A Wine Lover’s Review Of Fine French Wine – A Bandol Rose Revisited

Just about one year ago I reviewed a rose Bandol AOC, my first rose for this relatively prestigious appellation. This is arguably the finest appellation in Provence, a fantastic region of southern France not particularly known for fine wine. I figured why not try this wine again, or maybe I momentarily forgot that I had previously tried it. You can check out the old review for information about the producer (a co-op, which might explain the relatively low price) and what to see in this marvelous part of the world. Like they enjoy some 3000 hours of sunshine a year. The soil is rocky, sea breezes help cool the nights, and the grapes are picked by hand. What more could you want? Our companion wine is a rose (white Merlot) from an undisclosed blend of Canadian and international grapes (they call it Cellared in Canada) at half the price.

OUR WINE REVIEW POLICY All wines that we taste and review are purchased at the full retail price.

Wine Reviewed Cuvee Grande Tradition AOC Bandol Rose 2010 14.7 % alcohol about $19.

We can start by quoting the marketing materials. “Description: The 2010 Cuvee Grande Tradition Bandol rose is an intensely expressive wine offering a very delightful nose of fresh flowers, strawberries, watermelon and minerality. The palate is dry, round and delicious. The tangy fruit and the minerality are well supported by a bracing acidity. Refreshing and complex, this makes a fantastic sipper or will pair well with herbed chicken or summer salads.” And now for my review.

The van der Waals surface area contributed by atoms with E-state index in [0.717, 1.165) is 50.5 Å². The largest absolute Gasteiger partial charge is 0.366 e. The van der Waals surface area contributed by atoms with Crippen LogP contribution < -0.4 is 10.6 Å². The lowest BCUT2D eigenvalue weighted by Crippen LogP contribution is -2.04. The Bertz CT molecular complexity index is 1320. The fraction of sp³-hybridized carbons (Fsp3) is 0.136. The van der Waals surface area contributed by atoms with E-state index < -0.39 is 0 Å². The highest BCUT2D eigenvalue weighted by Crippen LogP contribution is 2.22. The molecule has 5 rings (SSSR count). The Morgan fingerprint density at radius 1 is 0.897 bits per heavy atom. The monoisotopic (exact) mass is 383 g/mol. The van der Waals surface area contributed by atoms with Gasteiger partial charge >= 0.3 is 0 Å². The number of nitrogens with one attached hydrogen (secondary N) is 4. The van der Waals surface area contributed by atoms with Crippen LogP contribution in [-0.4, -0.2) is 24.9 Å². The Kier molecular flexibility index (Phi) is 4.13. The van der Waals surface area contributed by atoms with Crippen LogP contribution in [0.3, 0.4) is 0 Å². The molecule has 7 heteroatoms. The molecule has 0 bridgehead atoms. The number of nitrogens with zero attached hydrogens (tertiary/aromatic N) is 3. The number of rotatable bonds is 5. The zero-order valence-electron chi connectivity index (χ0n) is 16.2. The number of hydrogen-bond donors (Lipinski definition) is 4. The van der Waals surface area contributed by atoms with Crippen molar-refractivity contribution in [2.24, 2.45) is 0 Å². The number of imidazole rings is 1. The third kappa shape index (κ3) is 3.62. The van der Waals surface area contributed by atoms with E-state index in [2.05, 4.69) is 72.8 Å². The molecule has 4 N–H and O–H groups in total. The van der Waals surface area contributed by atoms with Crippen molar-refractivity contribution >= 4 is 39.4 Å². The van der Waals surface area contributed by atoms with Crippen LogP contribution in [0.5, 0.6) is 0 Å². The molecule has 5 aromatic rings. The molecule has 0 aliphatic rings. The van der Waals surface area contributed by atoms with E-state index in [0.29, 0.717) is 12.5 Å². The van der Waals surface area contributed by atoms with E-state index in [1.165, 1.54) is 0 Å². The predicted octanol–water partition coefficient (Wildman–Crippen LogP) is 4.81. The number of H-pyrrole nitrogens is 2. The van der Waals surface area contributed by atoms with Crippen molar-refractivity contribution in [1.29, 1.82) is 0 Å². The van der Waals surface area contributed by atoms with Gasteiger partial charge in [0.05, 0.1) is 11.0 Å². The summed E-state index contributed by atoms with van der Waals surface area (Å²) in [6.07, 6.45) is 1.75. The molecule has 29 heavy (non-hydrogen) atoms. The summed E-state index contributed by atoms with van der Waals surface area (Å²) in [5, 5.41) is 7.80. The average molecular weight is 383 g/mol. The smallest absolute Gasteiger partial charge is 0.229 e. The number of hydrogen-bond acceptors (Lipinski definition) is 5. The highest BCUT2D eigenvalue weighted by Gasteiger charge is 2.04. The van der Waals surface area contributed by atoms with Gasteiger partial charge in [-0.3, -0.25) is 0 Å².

At the first sips this wine was very long. It tasted metallic and citrony, and was light yet powerful. I started off with Japanese rice crackers that increased the wine’s acidity. My initial meal centered on a barbecued chicken leg. In response the wine was almost ethereal. It was quite long and mouth filling, and yet subtle. The side dish was Basmati rice that was cooked with brown lentils. Now this libation’s acidity increased.

Then came a fairly spicy homemade chili. The Bandol’s dominant tastes were citron and strawberries, and it offered nice acidity. With the accompanying tomato, cucumber, and red onion salad, our liquid friend showed great length. It was light but assertive.

My final meal centered on an omelet prepared with black pepper, basil, and parsley. Once again I got strawberries. The libation offered light sweetness and was pleasantly acidic. A zesty guacamole rendered this wine ethereal. For dessert I had fresh raspberries that made Provence’s child taste long and slightly metallic.

When paired with a Swiss cheese this wine was flowery, blooms burst out and I got some musk. When accompanying a goat’s milk cheese covered with brushetta, the liquid offered a great balance between acidity and fruit.

Final verdict. This is a definite yes, but I won’t promise to review it next year. Now I’m looking for a white Bandol.

Levi Reiss authored or co-authored ten books on computers and the Internet, but prefers drinking fine wine. He teaches computer classes at an Ontario French-language community college. His global wine website www.theworldwidewine.com features a weekly review of $10 wines. Visit his wine, nutrition, and health website www.wineinyourdiet.com .

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